As most workers who are able to have now settled into working from home arrangements, one of the most significant challenges facing organisations at present is Business Continuity Management (BCM). Our recent article discusses Business Continuity Management and some of the issues that should be addressed in any organisation’s BCM plan. This article seeks to discuss the risks to business continuity posed by COVID-19.

Risk and its Impact on Objectives

If we examine BCM from the perspective of risk, we can readily see why risk is defined in ISO31000 as ”the effect of uncertainty on objectives”. As we are now experiencing, a global pandemic has the potential to catastrophically impact many organisations’ ability to achieve their objectives. These objectives are not just strategic in nature. ISO31000 applies to any organisation, group or individual – we all have objectives.

In a business context, any organisation will have the following three key objectives (although not necessarily articulated in this manner or order of priority):

  • the safety and wellbeing of workers, including engaging in safe, meaningful and professionally satisfying work
  • the maximisation of value for clients and stakeholders
  • maintaining client, stakeholder, and community confidence as a highly reputable organisation.

These fundamental business objectives, or very similar ones, can be significantly disrupted by the current COVID-19 pandemic, particularly with legal restrictions on movement and commerce.

Risk Treatments and Control Measures

We can articulate BCM risk as:

failure to implement and maintain a Business Continuity Management Plan appropriate to the size, nature and level of complexity of the organisation, as well as the interruption to the continuity of business operations.

Many organisations will already be advanced in their planning and implementation of control measures for this risk. However, some organisations may find that they require additional risk treatments or control measures to be put in place after reviewing their BCM risk specifically in the context of the current COVID-19 pandemic.

It is also essential to note that risk treatments or control measures may need to be modified or replaced entirely as more information is reported, and as situations change, which we are seeing on a near daily basis regarding COVID-19. Organisations cannot assume that any plans put in place should remain static. BCM Plans must be reviewed, re-assessed and continually implemented as the situation unfolds, as is the case with any risk management framework.

Nevertheless, the first control measure is to have a BCM Plan in place; accessible and clearly communicated to all staff. If there is no such Plan in place, the organisation should develop one as quickly as possible. Next, review any existing BCM Plan to see whether it is appropriate for the size, nature and complexity of both the organisation and the interruption to continuity of business operations.

Most organisations do have existing BCM Plans in place to care for their workers, such as evacuation plans, informal working from home or remote working arrangements. However, many do not plan adequately for the event of a total closure of the organisation’s primary premises, which can amount to a complete loss of business operational continuity.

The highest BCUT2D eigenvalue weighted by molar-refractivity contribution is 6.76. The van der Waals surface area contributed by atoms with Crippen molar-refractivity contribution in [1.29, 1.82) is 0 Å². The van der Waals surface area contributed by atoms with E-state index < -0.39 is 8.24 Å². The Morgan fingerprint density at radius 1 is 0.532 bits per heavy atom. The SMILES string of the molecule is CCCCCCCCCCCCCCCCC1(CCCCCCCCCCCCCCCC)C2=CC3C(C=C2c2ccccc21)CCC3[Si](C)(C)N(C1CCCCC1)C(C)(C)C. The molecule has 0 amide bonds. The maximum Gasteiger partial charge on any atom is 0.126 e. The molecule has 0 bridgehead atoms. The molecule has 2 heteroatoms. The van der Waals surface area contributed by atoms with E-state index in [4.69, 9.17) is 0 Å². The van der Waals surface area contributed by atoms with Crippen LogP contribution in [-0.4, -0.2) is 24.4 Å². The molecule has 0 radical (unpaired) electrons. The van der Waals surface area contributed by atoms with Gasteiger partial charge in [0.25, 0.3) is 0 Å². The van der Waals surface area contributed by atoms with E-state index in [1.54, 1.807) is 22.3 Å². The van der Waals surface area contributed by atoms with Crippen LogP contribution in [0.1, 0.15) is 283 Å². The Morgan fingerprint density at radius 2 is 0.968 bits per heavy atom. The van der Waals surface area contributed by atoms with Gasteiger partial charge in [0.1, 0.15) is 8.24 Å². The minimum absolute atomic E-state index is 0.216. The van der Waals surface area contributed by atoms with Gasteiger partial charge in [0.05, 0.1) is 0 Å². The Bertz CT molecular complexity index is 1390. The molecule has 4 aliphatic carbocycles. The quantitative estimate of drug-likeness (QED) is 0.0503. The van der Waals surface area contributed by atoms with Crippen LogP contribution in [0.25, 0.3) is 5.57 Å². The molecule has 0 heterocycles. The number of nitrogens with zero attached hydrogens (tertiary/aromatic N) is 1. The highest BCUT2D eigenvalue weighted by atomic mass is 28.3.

Many BCM Plans relate to natural disasters and the destruction of the primary premises. Few organisations have Plans that contemplate a pandemic, and had (until recently) investigated insurance options in relation to business interruption due to pandemics.

Generally speaking, risk treatment can take many forms including:

  • changing the likelihood of the event/interruption to continuity
  • managing the consequences of the event/interruption to continuity
  • risk transfer/sharing
  • risk avoidance.

In the context of the COVID-19 pandemic, many of these risk treatments have already been undertaken or attempted through forced isolation of people who have come into contact with confirmed cases, tracing contacts, building closures where there have been confirmed cases, and restrictions on large gatherings. Many of these risk treatments are directed to treating the likelihood aspect.

Strategies for risk transfer can relate to reviewing insurances to see whether there is coverage in existing policies held by the organisation for pandemics, and changes to travel arrangements such as working from home to reduce COVID-19 exposure from public transport and the general public.

What is perhaps most striking in relation to the pandemic is the complexity of the issues involved and the ongoing impact of consequences that go beyond providing working from home arrangements for all workers. There are consequential effects for caregivers who must stay at home to care for children and family, as well as the broader mid-to long-term impacts on the national and global economies.

Conclusion

The challenges at a business level in managing the consequences of a pandemic are not all known yet. We are navigating uncharted territories. The specific challenges will depend on the operating profile of the organisation. Key considerations include which industry the organisation belongs to, whether its workforce can continue remotely, whether it is viable to continue business operations and meet the needs of existing and new clients and customers; and if so, how, and to what extent.